E's Otherwise is many things. It's clichéd, far-fetched, vibrant, easy on the eyes... but if there's one thing it's not, it's dull. From the opening till the end, it has a way of keeping you under its spell, even though you know you've sent the same exact plot devices in other movies and shows before. Maybe it's the beautiful artwork and the good-looking characters that make the whole thing easier, but once it was in, I didn't want to stop. At some point in the future, the world is governed by twelve organizations, one of them in charge of protecting psychics called E's. Feared by the world for their powers (ranging from teleportation to blowing stuff up), the best ones are gathered under one roof and used as a peacekeeping force against stray psychics. After a dangerous mission, the main character is injured and taken in by a guy in Gald City. There, he gets the chance to learn more about the outside world and the menacing plans that the organization really has in store for the psychics. Wait, people with special powers herded by a corporation, sent to get rid people just like them, all the while thinking they're working for a swell company that actually has sinister plans unbeknownst to everyone else? Whaaaaat?! It should sound familiar to you, only because it's been done before. There's seriously not a single twist or plot device that viewers can't see ahead of time, but that doesn't take away from the entertainment of the series. The characters are pretty and easy to look at, the animation is smooth, and the story flows at a nice pace. If you're jaded beyond belief, you might be taken aback at the reused stereotypes in this story, but if you're just looking for a fun disc to rent for a bit of mental power action, E's Otherwise would make an excellent choice.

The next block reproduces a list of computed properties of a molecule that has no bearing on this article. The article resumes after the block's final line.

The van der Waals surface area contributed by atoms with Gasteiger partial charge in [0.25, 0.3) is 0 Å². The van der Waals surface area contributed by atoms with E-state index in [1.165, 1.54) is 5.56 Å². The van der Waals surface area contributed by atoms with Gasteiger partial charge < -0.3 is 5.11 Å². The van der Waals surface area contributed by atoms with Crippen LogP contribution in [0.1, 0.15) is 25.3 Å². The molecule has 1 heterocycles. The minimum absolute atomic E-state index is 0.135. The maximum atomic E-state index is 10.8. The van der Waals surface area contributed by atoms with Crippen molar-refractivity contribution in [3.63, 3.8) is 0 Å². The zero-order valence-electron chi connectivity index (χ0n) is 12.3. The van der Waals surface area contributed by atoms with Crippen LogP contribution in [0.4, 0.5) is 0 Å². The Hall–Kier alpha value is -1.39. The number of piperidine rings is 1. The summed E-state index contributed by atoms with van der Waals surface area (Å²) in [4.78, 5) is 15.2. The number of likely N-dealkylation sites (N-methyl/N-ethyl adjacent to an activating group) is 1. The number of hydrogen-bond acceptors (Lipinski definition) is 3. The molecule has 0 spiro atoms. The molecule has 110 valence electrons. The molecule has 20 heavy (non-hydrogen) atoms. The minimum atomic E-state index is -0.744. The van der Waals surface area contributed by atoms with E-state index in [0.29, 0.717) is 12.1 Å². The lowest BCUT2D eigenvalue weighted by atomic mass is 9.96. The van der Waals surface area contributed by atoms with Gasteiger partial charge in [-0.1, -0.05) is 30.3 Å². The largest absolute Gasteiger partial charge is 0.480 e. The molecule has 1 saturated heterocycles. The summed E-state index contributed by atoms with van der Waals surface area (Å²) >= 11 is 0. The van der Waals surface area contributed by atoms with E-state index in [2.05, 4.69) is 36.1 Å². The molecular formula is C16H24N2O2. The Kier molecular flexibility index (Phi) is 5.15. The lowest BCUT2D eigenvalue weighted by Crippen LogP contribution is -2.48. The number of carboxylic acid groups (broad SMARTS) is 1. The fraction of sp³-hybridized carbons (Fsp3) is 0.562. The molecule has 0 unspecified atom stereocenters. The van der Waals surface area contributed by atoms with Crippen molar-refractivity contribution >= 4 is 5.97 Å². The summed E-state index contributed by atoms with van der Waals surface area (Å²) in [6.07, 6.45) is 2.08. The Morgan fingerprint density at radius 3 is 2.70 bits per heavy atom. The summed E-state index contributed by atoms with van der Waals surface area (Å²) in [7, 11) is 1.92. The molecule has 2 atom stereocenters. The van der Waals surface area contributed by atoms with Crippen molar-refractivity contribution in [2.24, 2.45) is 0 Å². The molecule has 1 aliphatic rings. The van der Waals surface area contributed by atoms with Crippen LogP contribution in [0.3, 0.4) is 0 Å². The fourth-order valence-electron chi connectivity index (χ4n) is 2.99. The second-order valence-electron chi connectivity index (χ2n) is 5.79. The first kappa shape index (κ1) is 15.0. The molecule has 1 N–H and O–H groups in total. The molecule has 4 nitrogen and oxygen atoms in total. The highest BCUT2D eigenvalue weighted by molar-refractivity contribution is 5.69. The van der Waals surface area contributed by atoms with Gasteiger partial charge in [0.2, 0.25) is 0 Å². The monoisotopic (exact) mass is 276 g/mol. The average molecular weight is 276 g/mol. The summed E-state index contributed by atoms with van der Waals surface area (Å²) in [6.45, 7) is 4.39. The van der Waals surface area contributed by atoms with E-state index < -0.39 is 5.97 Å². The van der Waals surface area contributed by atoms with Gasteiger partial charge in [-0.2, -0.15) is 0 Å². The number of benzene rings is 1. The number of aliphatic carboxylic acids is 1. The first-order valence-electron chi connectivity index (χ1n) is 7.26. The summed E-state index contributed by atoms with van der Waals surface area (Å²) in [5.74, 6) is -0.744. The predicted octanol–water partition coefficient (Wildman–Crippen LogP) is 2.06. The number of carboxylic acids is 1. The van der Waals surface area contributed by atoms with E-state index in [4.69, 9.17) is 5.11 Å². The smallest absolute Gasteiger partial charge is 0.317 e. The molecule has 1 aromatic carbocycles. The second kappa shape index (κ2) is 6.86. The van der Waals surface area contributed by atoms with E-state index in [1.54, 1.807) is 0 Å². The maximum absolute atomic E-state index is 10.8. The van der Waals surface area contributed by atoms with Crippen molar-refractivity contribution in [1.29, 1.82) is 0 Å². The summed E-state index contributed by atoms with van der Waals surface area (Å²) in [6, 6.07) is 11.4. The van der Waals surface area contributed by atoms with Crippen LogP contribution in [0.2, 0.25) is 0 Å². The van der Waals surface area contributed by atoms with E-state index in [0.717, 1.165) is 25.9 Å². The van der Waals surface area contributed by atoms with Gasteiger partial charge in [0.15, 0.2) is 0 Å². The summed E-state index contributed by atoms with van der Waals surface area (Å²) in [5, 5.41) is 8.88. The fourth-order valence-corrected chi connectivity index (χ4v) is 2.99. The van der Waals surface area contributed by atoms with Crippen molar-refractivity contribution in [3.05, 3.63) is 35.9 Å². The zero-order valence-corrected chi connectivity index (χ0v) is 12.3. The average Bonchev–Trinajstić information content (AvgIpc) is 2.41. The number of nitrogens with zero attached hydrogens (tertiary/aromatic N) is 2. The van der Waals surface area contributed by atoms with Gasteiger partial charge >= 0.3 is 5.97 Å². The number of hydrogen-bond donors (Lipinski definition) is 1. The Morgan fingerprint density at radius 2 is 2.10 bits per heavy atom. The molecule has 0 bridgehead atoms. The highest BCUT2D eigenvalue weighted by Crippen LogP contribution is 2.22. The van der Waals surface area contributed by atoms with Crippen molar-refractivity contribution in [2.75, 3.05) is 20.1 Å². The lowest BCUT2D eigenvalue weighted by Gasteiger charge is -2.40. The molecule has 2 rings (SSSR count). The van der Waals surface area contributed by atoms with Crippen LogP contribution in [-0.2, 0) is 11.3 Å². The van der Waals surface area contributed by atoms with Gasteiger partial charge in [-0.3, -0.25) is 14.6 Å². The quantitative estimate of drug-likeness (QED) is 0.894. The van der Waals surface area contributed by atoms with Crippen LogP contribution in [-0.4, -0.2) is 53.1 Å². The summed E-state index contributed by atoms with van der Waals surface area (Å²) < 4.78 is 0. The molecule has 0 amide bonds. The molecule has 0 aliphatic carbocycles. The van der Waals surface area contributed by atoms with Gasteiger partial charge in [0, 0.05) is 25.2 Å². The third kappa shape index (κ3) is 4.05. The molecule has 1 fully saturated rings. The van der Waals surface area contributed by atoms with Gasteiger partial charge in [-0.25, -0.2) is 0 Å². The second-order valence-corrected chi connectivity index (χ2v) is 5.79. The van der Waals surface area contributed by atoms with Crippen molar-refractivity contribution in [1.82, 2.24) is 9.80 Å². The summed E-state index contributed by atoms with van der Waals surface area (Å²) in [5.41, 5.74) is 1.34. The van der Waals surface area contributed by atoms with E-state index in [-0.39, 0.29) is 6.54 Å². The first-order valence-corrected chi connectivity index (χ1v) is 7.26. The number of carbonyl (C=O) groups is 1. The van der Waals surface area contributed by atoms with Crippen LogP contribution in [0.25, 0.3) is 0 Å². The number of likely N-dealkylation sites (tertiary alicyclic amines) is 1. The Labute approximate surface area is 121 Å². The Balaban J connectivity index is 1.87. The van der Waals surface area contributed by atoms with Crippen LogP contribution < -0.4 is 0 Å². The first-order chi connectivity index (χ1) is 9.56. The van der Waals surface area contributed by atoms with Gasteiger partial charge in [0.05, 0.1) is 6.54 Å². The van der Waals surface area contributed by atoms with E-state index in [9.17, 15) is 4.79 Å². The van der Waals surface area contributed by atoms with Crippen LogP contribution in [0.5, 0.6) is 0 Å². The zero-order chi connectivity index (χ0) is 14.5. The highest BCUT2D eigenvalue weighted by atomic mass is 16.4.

E's Otherwise (ĕs ŭ'thər-wīz) n: X-Men.
Syn: For a similar storyline with the same themes, try s.CRY.ed.

Stellvia - Foundation III
Genone 75 min. 3/8 $24.98 02/08/2005